9 Tips For Beginning Strength Training
Adding strength training to your fitness routine has several health benefits, but getting started is overwhelming for many people. The most important thing is to start weight training without getting injured.
Many of you might be perplexed about whether to use dumbbells, kettlebells at home, or weight machines at the gym. Then how many sets and reps should you do? However, even with all that confusion, there are still some basic principles to help you get started.
Let’s first see how strength/weight training can help. It provides many health and fitness benefits, including:
- Stopping or slowing down the age-related loss of bone & lean muscle mass
- Building and maintaining muscle mass
- Improving bone health
- Improving balance, which can help to cut down on the risk of falls and fractures for older adults
- Helping weight loss when combined with a healthy diet
- Boosting performance for the sportspersons & athletes
If you’re ready to get the most benefits of weight training, we’ve got for you the top 9 tips from a pro to help you get started.
Types of Resistance / Weights
If you’re new to resistance/weight training, first, you need to decide what equipment you should use. The answer may not be the same for everyone because it depends on your fitness level, goal, and your budget.
Here are some options:
- Resistance bands
- Weight training machines at a gym or at home
- Items available at your home that can serve as resistance, such as water gallons and soup cans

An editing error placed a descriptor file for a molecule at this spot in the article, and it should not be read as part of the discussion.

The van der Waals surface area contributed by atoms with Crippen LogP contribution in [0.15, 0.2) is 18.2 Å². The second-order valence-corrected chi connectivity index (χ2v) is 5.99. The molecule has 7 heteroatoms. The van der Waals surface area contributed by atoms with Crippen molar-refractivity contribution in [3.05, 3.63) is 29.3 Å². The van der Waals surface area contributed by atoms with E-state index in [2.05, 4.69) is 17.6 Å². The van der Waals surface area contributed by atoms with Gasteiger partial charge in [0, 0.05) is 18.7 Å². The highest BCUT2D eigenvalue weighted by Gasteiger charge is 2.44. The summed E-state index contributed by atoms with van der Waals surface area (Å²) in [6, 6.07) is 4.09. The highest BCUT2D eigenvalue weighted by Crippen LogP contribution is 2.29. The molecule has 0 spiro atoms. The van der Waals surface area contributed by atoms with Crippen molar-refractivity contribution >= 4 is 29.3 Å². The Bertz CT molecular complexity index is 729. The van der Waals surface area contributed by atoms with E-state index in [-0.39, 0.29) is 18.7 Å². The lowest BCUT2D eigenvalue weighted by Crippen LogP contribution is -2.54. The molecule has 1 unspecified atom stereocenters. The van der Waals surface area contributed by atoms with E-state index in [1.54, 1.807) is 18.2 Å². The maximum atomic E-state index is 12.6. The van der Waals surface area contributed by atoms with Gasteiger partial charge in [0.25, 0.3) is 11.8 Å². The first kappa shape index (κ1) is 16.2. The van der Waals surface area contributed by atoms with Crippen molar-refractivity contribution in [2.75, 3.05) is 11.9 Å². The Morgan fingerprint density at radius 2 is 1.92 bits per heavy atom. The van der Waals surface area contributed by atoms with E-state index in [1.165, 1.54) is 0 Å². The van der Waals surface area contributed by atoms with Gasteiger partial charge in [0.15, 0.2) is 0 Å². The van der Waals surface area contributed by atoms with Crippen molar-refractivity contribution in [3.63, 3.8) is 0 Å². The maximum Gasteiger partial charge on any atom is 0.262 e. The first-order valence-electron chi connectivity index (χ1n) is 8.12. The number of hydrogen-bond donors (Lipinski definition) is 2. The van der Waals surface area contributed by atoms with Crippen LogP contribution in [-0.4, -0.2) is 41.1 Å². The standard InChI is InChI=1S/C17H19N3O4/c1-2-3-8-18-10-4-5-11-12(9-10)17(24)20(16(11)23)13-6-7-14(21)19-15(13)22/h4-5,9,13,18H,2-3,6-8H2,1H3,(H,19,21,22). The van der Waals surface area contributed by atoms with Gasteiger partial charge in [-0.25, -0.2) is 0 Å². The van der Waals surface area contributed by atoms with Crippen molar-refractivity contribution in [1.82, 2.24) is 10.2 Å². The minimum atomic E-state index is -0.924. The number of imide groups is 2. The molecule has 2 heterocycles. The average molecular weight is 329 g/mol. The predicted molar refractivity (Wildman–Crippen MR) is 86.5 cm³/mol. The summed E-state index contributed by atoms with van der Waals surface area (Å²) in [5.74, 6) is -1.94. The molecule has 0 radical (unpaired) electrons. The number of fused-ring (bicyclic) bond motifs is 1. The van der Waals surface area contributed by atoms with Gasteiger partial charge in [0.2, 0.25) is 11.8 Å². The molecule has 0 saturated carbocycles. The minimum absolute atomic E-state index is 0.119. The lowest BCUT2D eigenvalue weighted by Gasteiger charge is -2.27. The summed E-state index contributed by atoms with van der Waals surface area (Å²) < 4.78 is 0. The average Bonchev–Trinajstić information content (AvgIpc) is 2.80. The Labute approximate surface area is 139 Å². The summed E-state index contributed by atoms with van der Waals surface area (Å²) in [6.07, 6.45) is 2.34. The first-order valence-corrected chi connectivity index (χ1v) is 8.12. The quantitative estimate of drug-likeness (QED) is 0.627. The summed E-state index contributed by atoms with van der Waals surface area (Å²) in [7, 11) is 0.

- Using your own body weight.
Fitness experts will have differing opinions on what type of resistance/weights you should use to get started. Fitness Buffhq, a certified personal fitness trainer and owner of Just Fitness Hub, says those new to weight-lifting start with their own body weight because it’ll help them get familiar with the proper form and movement patterns in weight training.
Using your own bodyweight is what happens with exercises such as pushups, squats, and lunges. Then, after you have practiced good form, you can use light free weights like dumbbells or light kettlebells. According to Fitness Buffhq, starting weights can differ from person to person, but five to twenty pounds is a reasonable range.
We mostly recommend dumbbells. You may invest in a set of light, medium, and heavyweight dumbbells to provide more challenge as you progress, says Fitness Buffhq. Another option is adjustable dumbbells that allow you to adjust weight as per your needs.
If you prefer barbells, you can begin with a barbell without weights on the sides. However, if that’s too much, you can be a little creative. For example, you may use a broomstick in your closet or a PVC pipe from hardware to get started.